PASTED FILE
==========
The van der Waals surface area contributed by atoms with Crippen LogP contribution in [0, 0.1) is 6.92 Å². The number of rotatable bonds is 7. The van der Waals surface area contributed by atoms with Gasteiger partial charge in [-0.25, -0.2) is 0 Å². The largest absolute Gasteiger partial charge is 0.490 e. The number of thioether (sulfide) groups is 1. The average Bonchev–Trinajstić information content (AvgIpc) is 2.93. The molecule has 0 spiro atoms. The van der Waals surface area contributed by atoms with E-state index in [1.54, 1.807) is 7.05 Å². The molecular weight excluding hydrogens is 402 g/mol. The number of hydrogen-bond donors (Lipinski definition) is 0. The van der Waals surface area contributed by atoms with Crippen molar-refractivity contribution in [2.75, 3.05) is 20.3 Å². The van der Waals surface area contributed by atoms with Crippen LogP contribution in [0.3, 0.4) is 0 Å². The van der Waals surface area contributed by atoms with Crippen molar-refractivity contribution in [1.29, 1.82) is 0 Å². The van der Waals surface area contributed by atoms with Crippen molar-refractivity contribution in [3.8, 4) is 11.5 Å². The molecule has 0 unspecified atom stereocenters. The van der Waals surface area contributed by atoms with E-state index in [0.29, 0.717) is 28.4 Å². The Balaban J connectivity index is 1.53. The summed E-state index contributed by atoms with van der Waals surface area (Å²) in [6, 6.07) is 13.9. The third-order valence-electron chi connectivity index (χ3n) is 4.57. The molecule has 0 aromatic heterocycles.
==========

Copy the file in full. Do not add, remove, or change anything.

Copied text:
The van der Waals surface area contributed by atoms with Crippen LogP contribution in [0, 0.1) is 6.92 Å². The number of rotatable bonds is 7. The van der Waals surface area contributed by atoms with Gasteiger partial charge in [-0.25, -0.2) is 0 Å². The largest absolute Gasteiger partial charge is 0.490 e. The number of thioether (sulfide) groups is 1. The average Bonchev–Trinajstić information content (AvgIpc) is 2.93. The molecule has 0 spiro atoms. The van der Waals surface area contributed by atoms with E-state index in [1.54, 1.807) is 7.05 Å². The molecular weight excluding hydrogens is 402 g/mol. The number of hydrogen-bond donors (Lipinski definition) is 0. The van der Waals surface area contributed by atoms with Crippen molar-refractivity contribution in [2.75, 3.05) is 20.3 Å². The van der Waals surface area contributed by atoms with Crippen LogP contribution in [0.3, 0.4) is 0 Å². The van der Waals surface area contributed by atoms with Crippen molar-refractivity contribution in [1.29, 1.82) is 0 Å². The van der Waals surface area contributed by atoms with Crippen molar-refractivity contribution in [3.8, 4) is 11.5 Å². The molecule has 0 unspecified atom stereocenters. The van der Waals surface area contributed by atoms with E-state index in [0.29, 0.717) is 28.4 Å². The Balaban J connectivity index is 1.53. The summed E-state index contributed by atoms with van der Waals surface area (Å²) in [6, 6.07) is 13.9. The third-order valence-electron chi connectivity index (χ3n) is 4.57. The molecule has 0 aromatic heterocycles.